Barbra Streisand wore this beautiful 1940’s style, tailored wool trench coat during the filming of “The Way We Were” (1973). Though the scenes she wore this coat in were cut from the final edit of the film, it was featured prominently in many promotional stills and can briefly be seen in a montage. In several of them we see Katie and Hubbell seated at the Pulitzer Fountain, which is located at Manhattan’s Grand Army Plaza on 5th Avenue and East 59th Street. This 22-foot high fountain was funded by Joseph Pulitzer and created by sculptor Karl Bitter and architect Thomas Hastings. Bitter died in a car accident before ever seeing his bronze sculpture of Pomona, the goddess of abundance atop the fountain. This fountain makes another appearance in the final scene of the film.
Costume design for The Way We Were was a joint effort between Dorothy Jeakins (1914-1995) and Moss Mabry (1918-2006). Jeakins was unusual in that she freelanced, never signing a long-term contract with any one studio. She ended up leaving the production before it was completed and Mabry took over. Due to this, they were nominated for the Best Costume Design Academy Award as a team.
In the 1940’s this style of coat would have been restricted by L-85. This was a rule issued by the US War Production Board, with the goal of a 15% reduction in the amount of textiles used in women’s wear. Guidelines included that coats must not have a bi-swing back, must have a two pocket maximum, and sleeves were limited to being demure rather than dramatic and oversized. Like this one, most popular coats were herringbone and made from wool or rayon-wool blends. They were often created using re-purposed wool from used coats and wool blankets.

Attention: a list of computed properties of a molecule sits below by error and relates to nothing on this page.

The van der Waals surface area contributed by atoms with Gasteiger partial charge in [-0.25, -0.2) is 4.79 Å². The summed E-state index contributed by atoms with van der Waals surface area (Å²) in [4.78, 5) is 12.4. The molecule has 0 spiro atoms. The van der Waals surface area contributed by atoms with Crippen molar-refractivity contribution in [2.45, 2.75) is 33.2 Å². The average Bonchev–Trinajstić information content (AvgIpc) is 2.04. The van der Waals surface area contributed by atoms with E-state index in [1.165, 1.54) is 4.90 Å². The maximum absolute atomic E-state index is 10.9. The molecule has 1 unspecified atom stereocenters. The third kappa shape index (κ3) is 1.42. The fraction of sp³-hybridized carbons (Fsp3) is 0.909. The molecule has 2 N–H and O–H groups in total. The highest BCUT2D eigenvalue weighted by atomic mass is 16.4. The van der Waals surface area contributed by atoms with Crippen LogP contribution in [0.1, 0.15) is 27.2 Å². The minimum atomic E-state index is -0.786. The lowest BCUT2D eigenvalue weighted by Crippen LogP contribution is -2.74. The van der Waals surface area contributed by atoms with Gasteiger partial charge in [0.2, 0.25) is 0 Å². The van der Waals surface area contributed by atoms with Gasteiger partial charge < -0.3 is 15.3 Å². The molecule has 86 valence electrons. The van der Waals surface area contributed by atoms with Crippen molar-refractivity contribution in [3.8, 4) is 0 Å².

Katie’s style of coat were called wrap or trench coats. These were typically somewhat loose-fitting, but not over sized. The A-line shape of this coat was extremely flattering on Barbra and a similar style jacket was worn in the iconic last scene of the film. This multi-colored jacket features a wide pointed collar with a fully lined, pleated bodice. There is a large button at the upper-right side and oversized button-hole at the collar. This was worn unbuttoned in the film. A hook and eye closure is at the waist interior. A tan, leather, detachable self-tie belt provides outer closure. Two elegant slit pockets are tucked away on each side of the coat which gives it some functionality without distraction. The back of the coat has two darts, which give a waterfall effect to the fabric below. This was accessorized with a simple grey scarf, fingerless gloves and quintessential 1940’s peep-toe heels. This costume piece sold at Julien’s Auctions in 2004 for $2,040.00.